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It's compatible with the most popular VGA boards, as well as analog RGB, MCGA, SuperVGA, and— of course — 8514/A 

It's comfortable in virtually any IBM -compatible or Mac II environment.** 

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Circle 217 on Reader Service Card 

* VGA, MCGA and 8514/A are trade- 
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Machines Corf). 

* IBM XT, AT and PS/2 are registered 
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Machines Corf). Macintosh is a reg- 
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The ultimate 

portable for the 
ultimate program. 

Toshiba has combined the ultimate battery- 
operated portable, the T3100SX, with the ultimate 
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TheT3100SX gives you everything you 
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Circle 312 on Reader Service Card 


Research news and industry developments shaping the world of desktop computing 

Edited by D. Barker 

The Lotus Case: Judge Rules User Interface Is Protected by Copyright 

When U.S. District Court Judge 
Robert Keeton issued his final 
declaration in the look-and-feel lawsuit 
filed by Lotus Development against 
Paperback Software, he wrapped up 
at least the first phase of one of the 
most closely watched legal cases ever 
to hit the computer industry. Judge 
Keeton's decision was firm and 
unambiguous, and if it sticks, it could 
deal a deathblow to software cloning, 
even in the form of a "compatibility" 
option such as that offered in Borland's 
Quattro Pro. 

Although Keeton's ruling would not 
provide precedence for similar court 
cases being heard elsewhere in the 
country (e.g., Apple's suit against 
Microsoft over Windows), it's a 
significant decision in the legal wran- 
gling over the protection of noncode 
aspects of software. Keeton tossed aside 
the nebulous concept of look and feel in 
favor of the more prosaic principle of 
"structure, sequence, and organization" 
to find that 1-2-3's user interface is a 
creative "expression" worthy of 
copyright protection. If the logic holds 
firm through subsequent court chal- 
lenges — some observers predict it 
won't — it could become more difficult 
for software engineers to create 
products that don't infringe.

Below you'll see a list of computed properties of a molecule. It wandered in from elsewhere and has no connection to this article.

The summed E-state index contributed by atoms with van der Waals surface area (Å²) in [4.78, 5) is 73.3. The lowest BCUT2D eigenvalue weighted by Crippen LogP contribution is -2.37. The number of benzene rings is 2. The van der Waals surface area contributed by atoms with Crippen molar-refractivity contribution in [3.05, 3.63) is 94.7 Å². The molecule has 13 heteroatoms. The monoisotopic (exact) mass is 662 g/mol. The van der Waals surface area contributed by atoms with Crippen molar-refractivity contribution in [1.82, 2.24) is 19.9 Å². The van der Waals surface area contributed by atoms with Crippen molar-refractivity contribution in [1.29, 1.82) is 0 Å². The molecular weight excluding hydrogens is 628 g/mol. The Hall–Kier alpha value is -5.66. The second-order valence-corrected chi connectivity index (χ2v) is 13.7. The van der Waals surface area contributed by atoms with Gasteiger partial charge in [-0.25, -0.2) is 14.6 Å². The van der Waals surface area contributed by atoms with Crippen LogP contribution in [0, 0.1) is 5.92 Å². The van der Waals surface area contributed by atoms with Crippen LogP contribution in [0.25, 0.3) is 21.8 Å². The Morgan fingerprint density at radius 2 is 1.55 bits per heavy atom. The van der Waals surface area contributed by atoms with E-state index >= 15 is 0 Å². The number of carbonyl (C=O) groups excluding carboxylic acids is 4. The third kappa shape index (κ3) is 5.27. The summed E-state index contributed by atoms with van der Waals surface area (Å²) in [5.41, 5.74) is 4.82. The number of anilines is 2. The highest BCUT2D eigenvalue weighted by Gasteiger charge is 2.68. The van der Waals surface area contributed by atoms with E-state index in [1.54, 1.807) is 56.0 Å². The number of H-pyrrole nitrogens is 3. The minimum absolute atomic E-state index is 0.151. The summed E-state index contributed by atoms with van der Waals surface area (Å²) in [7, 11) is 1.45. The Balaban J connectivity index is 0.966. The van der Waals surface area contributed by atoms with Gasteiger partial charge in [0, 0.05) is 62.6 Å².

Among the giant look-and-feel cases 
twisting their way through the courts, 
the suit filed in 1987 by Lotus against 
two companies that make 1-2-3 work- 
alikes, Paperback Software (VP- 
Planner) and Mosaic Software (Twin), 
might have been the cleanest. The battle 
between Apple and Microsoft/Hewlett- 
Packard over Windows is complicated 
by messy contractual and licensing 
issues, while the suit filed by Ashton- 
Tate against dBASE doner Fox 
Software involves tricky questions 
about the copyrightability of computer 
languages and of products derived from 
publicly funded research. At its most 
basic, the Lotus case promised to 
answer the question of how much 
copying is too much. 

As in any copyright case, the judge 
had to first determine whether 1-2-3 
was indeed copyrightable and then 
whether the defendants' products 

"/ conclude that a menu command structure is capable of being 
expressed in many if not an unlimited number of ways, and that 
the command structure of 1-2-3 is an original and nonobvious 
way of expressing a command structure. 

"The user interface of 1-2-3 is its most unique element, and is 
the aspect that has made 1-2-3 so popular. That defendants 
went to such trouble to copy that element is a testament to its 

11 1 must disregard defendants experts' predictions of doom 
for the computer programming industry if copyright is extended 
to the user interface and other nonliteral elements of computer 
programs. . . . Rather, this legal issue must be resolved in such 
a way as to extend copyright protection, clearly and 
unequivocally, to those nonliteral elements of computer 
programs that embody original expression." 

— Judge Robert Keeton 

violated that copyright. There is 
virtually no legal dispute over the right 
to protect underlying source and object 
code, and in any event there was no 
evidence here that Paperback Software 
had copied 1-2-3 code. The problem 
was whether by imitating 1-2-3's menus 
and commands the defendants had acted 

In making his determination, the judge 
said that he had not found the concept 
of look and feel, as expressed in earlier 
lawsuits outside the software industry, 
to be helpful; rather, he relied on 
Lotus's definition of a user interface, as 
determined by the structure and 
organization of menus, the macro